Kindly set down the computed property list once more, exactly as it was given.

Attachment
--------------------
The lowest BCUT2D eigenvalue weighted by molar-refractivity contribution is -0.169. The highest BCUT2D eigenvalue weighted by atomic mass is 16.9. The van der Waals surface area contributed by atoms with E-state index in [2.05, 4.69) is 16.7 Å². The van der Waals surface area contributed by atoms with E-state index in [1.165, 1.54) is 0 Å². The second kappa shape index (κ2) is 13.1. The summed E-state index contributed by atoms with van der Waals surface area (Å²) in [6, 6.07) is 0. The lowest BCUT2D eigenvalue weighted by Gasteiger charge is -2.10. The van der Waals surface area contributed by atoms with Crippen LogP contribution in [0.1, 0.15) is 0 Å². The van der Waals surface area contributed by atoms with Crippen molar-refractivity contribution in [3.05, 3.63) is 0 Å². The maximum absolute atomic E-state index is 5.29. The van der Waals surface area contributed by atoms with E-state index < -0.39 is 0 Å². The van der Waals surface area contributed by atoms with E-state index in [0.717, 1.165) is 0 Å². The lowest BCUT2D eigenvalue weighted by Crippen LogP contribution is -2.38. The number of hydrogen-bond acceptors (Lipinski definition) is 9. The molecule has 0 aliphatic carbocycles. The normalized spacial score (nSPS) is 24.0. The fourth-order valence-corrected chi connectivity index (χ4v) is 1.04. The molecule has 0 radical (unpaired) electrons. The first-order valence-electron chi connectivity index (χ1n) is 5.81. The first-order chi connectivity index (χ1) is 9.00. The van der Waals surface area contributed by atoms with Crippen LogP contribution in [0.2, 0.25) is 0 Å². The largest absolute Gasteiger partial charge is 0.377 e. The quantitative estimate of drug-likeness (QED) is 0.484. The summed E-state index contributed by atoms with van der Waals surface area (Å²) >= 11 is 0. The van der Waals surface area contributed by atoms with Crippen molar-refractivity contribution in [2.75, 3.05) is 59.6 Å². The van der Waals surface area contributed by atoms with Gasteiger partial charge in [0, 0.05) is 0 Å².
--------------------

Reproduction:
The lowest BCUT2D eigenvalue weighted by molar-refractivity contribution is -0.169. The highest BCUT2D eigenvalue weighted by atomic mass is 16.9. The van der Waals surface area contributed by atoms with E-state index in [2.05, 4.69) is 16.7 Å². The van der Waals surface area contributed by atoms with E-state index in [1.165, 1.54) is 0 Å². The second kappa shape index (κ2) is 13.1. The summed E-state index contributed by atoms with van der Waals surface area (Å²) in [6, 6.07) is 0. The lowest BCUT2D eigenvalue weighted by Gasteiger charge is -2.10. The van der Waals surface area contributed by atoms with Crippen LogP contribution in [0.1, 0.15) is 0 Å². The van der Waals surface area contributed by atoms with Crippen molar-refractivity contribution in [3.05, 3.63) is 0 Å². The maximum absolute atomic E-state index is 5.29. The van der Waals surface area contributed by atoms with E-state index < -0.39 is 0 Å². The van der Waals surface area contributed by atoms with E-state index in [0.717, 1.165) is 0 Å². The lowest BCUT2D eigenvalue weighted by Crippen LogP contribution is -2.38. The number of hydrogen-bond acceptors (Lipinski definition) is 9. The molecule has 0 aliphatic carbocycles. The normalized spacial score (nSPS) is 24.0. The fourth-order valence-corrected chi connectivity index (χ4v) is 1.04. The molecule has 0 radical (unpaired) electrons. The first-order valence-electron chi connectivity index (χ1n) is 5.81. The first-order chi connectivity index (χ1) is 9.00. The van der Waals surface area contributed by atoms with Crippen LogP contribution in [0.2, 0.25) is 0 Å². The largest absolute Gasteiger partial charge is 0.377 e. The quantitative estimate of drug-likeness (QED) is 0.484. The summed E-state index contributed by atoms with van der Waals surface area (Å²) >= 11 is 0. The van der Waals surface area contributed by atoms with Crippen molar-refractivity contribution in [2.75, 3.05) is 59.6 Å². The van der Waals surface area contributed by atoms with Gasteiger partial charge in [0, 0.05) is 0 Å².